In the moment he wrote it, Martinson offered at least a partial balm–one that gives the work an unexpected modern resonance. Our narrator is the mimarobe, a technician responsible for maintaining the Mima, a living instrument aboard Aniara. Mima, through operations not fully understood, absorbs signals from the distant reaches of the universe and synthesizes them into glimpses of unattainable sights that are mysterious and spiritually nourishing. It is the Mima’s eventual malfunction and destruction that makes the circumstances of Aniara‘s inhabitants truly unbearable.
Critics seem to agree that Mima is Martinson’s stand-in for art. That makes sense to me. But it’s not the only idea that presents itself. I have spent the past months reading about AI-generated art; about language models that have chewed through the internet and now emit essays whose origins cannot be fully traced; about humans who were probably just cheating on their taxes rather than following religious beliefs about the imminence of an AI godhead but who knows. It all makes new thoughts creep in when I read verses like this:
There are in the mima certain features it had come up with and which function there in circuitry of such a kind as human thought has never traveled through. For example, take the third webe’s action in the focus-works and the ninth protator’s kinematic read-out in the flicker phase before the screener-cell takes over everything, allots, combines. The inventor was himself completely dumbstruck the day he found that one half of the mima he'd invented lay beyond analysis. That the mima had invented half herself. Well, then, as everybody knows, he changed his title, had the modesty to realize that once she took full form she was the superior and he himself a secondary power, a mimator. The mimator died, the mima stays alive. The mimator died, the mima found her style, progressed in comprehension of herself, her possibilities, her limitations: a telegrator without pride, industrious, upright, a patient seeker, lucid and plain-dealing, a filter of truth, with no stains of her own. Who then can show surprise if I, the rigger and tender of the mima on Aniara, am moved to see how men and women, blissful in their faith, fall on their knees to her. And I pray too when they are at their prayer that it be true, all this that is occurring, and that the grace this mima is conferring is glimpses of the light of perfect grace that seeks us in the barren house of space.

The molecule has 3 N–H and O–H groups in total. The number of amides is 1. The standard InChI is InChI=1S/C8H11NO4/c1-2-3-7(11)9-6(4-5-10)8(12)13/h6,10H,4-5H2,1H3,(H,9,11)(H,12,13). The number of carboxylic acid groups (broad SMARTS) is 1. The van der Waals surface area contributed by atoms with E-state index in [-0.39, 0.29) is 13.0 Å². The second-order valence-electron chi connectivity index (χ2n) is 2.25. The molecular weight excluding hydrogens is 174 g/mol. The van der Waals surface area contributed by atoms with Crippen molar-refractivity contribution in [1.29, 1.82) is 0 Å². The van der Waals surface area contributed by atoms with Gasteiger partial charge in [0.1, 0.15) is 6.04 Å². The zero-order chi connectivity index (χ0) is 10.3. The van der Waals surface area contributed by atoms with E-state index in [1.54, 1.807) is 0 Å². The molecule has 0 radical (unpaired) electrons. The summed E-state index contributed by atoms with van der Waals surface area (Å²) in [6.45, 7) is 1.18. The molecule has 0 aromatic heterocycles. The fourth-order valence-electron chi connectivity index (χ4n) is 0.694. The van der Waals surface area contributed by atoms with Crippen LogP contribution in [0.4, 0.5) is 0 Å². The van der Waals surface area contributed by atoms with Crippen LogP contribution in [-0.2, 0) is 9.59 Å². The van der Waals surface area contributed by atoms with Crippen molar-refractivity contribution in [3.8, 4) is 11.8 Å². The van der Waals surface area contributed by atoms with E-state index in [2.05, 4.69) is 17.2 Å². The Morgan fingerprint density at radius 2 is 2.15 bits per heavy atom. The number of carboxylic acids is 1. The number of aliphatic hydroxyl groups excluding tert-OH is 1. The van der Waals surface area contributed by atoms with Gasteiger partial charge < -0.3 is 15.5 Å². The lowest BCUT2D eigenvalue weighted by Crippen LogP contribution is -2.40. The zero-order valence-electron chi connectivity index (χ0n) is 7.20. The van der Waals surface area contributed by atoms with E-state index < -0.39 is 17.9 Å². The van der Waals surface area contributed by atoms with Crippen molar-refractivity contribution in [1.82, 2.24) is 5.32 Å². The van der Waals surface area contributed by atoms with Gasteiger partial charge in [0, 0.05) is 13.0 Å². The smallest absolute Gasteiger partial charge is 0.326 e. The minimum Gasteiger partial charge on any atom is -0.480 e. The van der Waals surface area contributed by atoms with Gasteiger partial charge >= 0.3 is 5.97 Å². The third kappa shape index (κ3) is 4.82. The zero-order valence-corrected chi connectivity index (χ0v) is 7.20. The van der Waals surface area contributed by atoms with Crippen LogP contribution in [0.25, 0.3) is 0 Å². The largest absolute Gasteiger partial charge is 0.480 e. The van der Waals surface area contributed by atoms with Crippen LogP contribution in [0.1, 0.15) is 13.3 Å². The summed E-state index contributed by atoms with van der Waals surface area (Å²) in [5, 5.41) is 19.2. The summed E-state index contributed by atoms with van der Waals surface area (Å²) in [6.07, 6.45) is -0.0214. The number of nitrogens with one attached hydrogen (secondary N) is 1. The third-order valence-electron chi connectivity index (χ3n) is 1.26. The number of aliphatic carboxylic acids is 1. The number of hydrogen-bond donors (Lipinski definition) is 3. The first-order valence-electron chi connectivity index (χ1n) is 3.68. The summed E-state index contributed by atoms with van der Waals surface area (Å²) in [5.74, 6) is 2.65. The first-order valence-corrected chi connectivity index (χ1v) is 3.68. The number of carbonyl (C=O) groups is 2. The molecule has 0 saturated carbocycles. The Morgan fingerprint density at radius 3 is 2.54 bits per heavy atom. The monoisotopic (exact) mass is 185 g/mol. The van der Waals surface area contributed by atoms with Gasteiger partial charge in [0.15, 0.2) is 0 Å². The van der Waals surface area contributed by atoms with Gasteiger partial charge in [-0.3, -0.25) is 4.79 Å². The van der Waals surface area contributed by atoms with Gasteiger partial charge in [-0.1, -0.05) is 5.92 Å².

I think, too, of Canto 39, in which the pilot Isagel arrives at a new mathematical breakthrough, but one made irrelevant by the forces that have overwhelmed her and everyone else:
But here where we were fated to the course
dictated by the law of conic section,
here her breakthrough never could become
in any manner fruitful, just a theorem
which Isagel superbly formulated
but which was doomed to join us going out
ever farther to the Lyre and then to vanish.
And as we sat there speaking with each other
about the possibilities that now stood open
if only we weren't sitting here in space
like captives to the void in which we fell,
we both grew sorrowful but kept as well
the joy in pure ideas, the kind of pleasure
which together we could share in quiet
for the time still left to our existence.
But Isagel at times burst into tears
to think of the inscrutably great space
with room for all to fall eternally—
as she herself now, with the unlocked mystery
she'd neatly solved, but which was falling with her.
And last, I think of Martinson. His reputation was sterling–some said he was the finest Swedish poet of his generation. But his Nobel win, which he shared with fellow Swede Eyvind Johnson, was a scandal. Martinson and Johnson were both members the Swedish Academy that awards the prize, and their triumph was regarded as an obvious example of self-dealing. One critic wrote, “Derision and laughter roll around the globe in response to the academy’s. . . corruption and will sweep away the reputation of the prize.”
It is not difficult to imagine the sensitive and elderly Martinson, abruptly exiled from artistic communion–the one thing he believed to be true and significant even in the face of immedicable yearning. What bulwarks do we have to protect meaning against infinity? And what will happen if we fail to preserve them?
At the start of the pandemic, a friend asked me if I could help with a problem. His organization studied educational institutions: what kind of people they serve and whether they do a good job of serving them. He wanted to look at the accessibility of these places: how many people, and what types of people, could reach them by foot, car, or transit?
This was an interesting problem and, given my work in the mapping industry, one I knew how to solve. I got my boss to say it was okay to lend a hand, and then embarked on what turned out to be an expansive side project–one that I hope will prove useful to other analysts doing work in Texas.
We examined colleges in Houston. Who could get to them, and how easily? I got the geographic coordinates for the colleges along with metadata about whether they were public, private, for-profit–a bunch of different dimensions. I took those coordinates and used them to make isochrones. These are funny-looking polygons that circumscribe the area that’s reachable from a starting point in a given number of minutes, using a given transportation mode. For cars and walking, good API options exist. For transit, I had to set up my own, but this was pretty simple thanks to OpenTripPlanner and the availability of GTFS data. I intersected these isochrone polygons with Census data and began to look at the result. This is where the real work started.